The major downside so far with Inkling is the dearth of titles and the lack of integration with publishers. By integration, I’m referring to access to complementary exam copies. I’ve personally paid for the Inkling chapters I’ve used so far, which is something I’m not altogether opposed to, but it would be nice to see something more like the CourseSmart model described above. The recent announcement by Inkling (mentioned above) of support from more publishers holds the hope that both of these weaknesses are being addressed. Who knows though, maybe the exam copy issue is not resolvable given the constraints of the Apple app store and the purchase process therein. It may not matter though, because if the quality is good enough, it’s worth paying for.

Our Article Got the Cover!


The last article I wrote here was about my experiences publishing in science at a liberal arts college. Since getting the article accepted, I’ve completed a couple of rounds of revisions, with a final acceptance in early December. Now I’ve learned that one of our images was selected for the cover of the April 2011 issue! More than anything, I just wanted to note it here for posterity. I’m so grateful I get to work with students I love on interesting research questions.

Publishing in Science with Undergraduates at a Liberal Arts College

I just submitted the revisions on a manuscript that was (tentatively) accepted in Physiologia Plantarum in mid-September. I’m hopeful the changes I made will make it acceptable to the reviewers and editor. I’m writing this summary today to remind myself what it takes to see a project through from conception to publication here at OWU. I’m publishing it on my blog in case this narrative might be helpful for other biology faculty members at undergraduate institutions. I don’t expect that my experience is normal, or even comparable, but it might nonetheless be helpful to have another data point. As of today, I am a tenured Associate Professor, in my ninth year at OWU. I have not received extramural funding for my research (to be honest, I haven’t even attempted it yet), but I have benefitted from 2 ASPB SURF awards to students.

Timeline

Now that it’s close to complete, it’s a good time to look back at the project and take stock. I started this project in the spring semester of 2006 with my honors tutorial students, Alex Paya and Natalie Janney. I had been thinking about it for several years before then, but we got to work screening for starchless mutant roots (pgm-1) carrying the DR5-GFP reporter gene during that semester. Alex stayed in my lab that summer, along with Liz Calhoun, and he worked almost exclusively on the starchless mutant project throughout the summer. He also returned to the lab several times over the next three years for independent studies, continuing the work he started as a freshman characterizing the growth and gravitropic response of the mutant. During that time, Jonida Toska joined the lab and worked hard on collecting more auxin flux data using the confocal microscope and our DR5-GFP/pgm-1 plants. Both Alex and Jonida are co-authors, along with me, on the paper.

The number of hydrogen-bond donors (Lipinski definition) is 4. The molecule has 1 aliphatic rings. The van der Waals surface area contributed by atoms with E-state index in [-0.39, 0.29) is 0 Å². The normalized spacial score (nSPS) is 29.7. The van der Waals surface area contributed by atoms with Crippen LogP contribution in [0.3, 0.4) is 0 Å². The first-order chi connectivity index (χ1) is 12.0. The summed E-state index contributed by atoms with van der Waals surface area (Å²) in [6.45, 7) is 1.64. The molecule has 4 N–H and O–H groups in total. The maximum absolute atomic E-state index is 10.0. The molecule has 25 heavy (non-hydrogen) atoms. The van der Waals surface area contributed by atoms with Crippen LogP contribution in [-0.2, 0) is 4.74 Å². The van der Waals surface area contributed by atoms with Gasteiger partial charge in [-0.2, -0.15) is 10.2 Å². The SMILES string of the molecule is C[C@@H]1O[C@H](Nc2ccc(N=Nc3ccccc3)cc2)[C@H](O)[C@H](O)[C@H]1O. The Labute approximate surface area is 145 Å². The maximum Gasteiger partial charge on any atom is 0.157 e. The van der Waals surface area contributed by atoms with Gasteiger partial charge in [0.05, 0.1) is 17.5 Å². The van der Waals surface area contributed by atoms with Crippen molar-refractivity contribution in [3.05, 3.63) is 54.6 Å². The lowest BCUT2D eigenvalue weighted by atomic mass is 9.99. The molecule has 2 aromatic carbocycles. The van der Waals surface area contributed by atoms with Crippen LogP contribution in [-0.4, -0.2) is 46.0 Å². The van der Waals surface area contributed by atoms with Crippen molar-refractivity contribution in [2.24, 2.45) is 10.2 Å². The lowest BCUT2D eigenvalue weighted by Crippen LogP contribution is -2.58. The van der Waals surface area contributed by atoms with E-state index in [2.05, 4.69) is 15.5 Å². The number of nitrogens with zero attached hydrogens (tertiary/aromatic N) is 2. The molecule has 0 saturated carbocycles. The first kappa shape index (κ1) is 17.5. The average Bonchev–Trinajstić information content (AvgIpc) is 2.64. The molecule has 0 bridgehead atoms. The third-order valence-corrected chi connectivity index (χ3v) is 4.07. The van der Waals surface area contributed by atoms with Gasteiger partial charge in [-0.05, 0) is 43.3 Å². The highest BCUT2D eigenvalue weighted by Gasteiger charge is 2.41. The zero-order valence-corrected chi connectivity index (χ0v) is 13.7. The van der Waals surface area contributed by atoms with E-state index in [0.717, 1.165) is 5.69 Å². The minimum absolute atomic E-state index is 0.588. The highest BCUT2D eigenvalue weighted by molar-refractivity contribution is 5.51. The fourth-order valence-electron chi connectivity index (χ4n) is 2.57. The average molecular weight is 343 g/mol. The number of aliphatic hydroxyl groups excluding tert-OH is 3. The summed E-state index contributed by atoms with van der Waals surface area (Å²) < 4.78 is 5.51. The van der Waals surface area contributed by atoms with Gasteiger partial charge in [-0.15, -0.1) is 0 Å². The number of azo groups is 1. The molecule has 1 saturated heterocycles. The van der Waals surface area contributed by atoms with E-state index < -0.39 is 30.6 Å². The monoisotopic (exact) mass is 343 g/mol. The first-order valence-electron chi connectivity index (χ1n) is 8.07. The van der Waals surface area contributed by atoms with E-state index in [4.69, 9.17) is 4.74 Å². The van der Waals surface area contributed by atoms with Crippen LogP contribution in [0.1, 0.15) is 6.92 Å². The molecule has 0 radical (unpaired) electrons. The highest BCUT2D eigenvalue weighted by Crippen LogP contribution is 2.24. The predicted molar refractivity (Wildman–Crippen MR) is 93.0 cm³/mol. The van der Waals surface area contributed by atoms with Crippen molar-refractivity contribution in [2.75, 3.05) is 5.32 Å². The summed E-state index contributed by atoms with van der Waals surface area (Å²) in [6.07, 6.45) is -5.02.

To be fair, this is not the only project I have been investing in over the last 4 years. I have had a number of other summer and independent study students over this time, and have been driving 2 other projects unrelated to this one. Hopefully I’ll be able to write about those in the same light as I am this one at some point in the not-too-distant future!

Time to write

We first submitted the manuscript to a journal last summer/fall, and it was not accepted. The general sense of the reviewers was that it needed more data, and one experiment in particular, to be accepted at that journal. We tried to complete the suggested experiment, which involved the creation of a new double mutant, but couldn’t identify a successful cross when we screened the putative offspring last winter. So I decided to rewrite the paper and submit it to a different journal. During that process, I used the first set of reviews to identify weaknesses, and I felt the paper was much better by the time I completed the rewrite, a sense that was confirmed upon receiving the favorable editorial decision in mid-September.

Over the last 3 weeks, I made a lot of small-ish changes and improvements in the revision stage, many of which were suggested by the three reviewers. I have to say, the feedback from reviewers was some of the best I’ve ever received on a paper — very balanced, helpful, insightful, and generally positive. They also pointed out some weaknesses that I was able to address in the revision, including the addition of new data I’ve collected over the last 3 weeks.

Accounting

In an attempt to put this publication into the context of the rest of my professional life cheap jerseys from China here at OWU, here is an abridged accounting of the inputs into this project:

  • 1 freshman honors tutorial project
  • 1 summer science research student
  • 4 independent study credits (2 for Alex, 2 for Jonida)
  • 1 sabbatical leave (partial)
  • 3 years of data collection and analysis
  • 4 years to publication

Here is an accounting of my teaching load over this period:

For comparison, our accounting of teaching load in the sciences at OWU is based on ‘contact hours,’ which includes time spent in lectures and labs. We’re asked to maintain an average of 10-12 contact hours. I should note that I taught a new (to me) class and lab in Fall 09, and 2 new classes in Spring 10. I have also been pretty busy with committee work and university service over this time period, but I don’t want to try to account for that!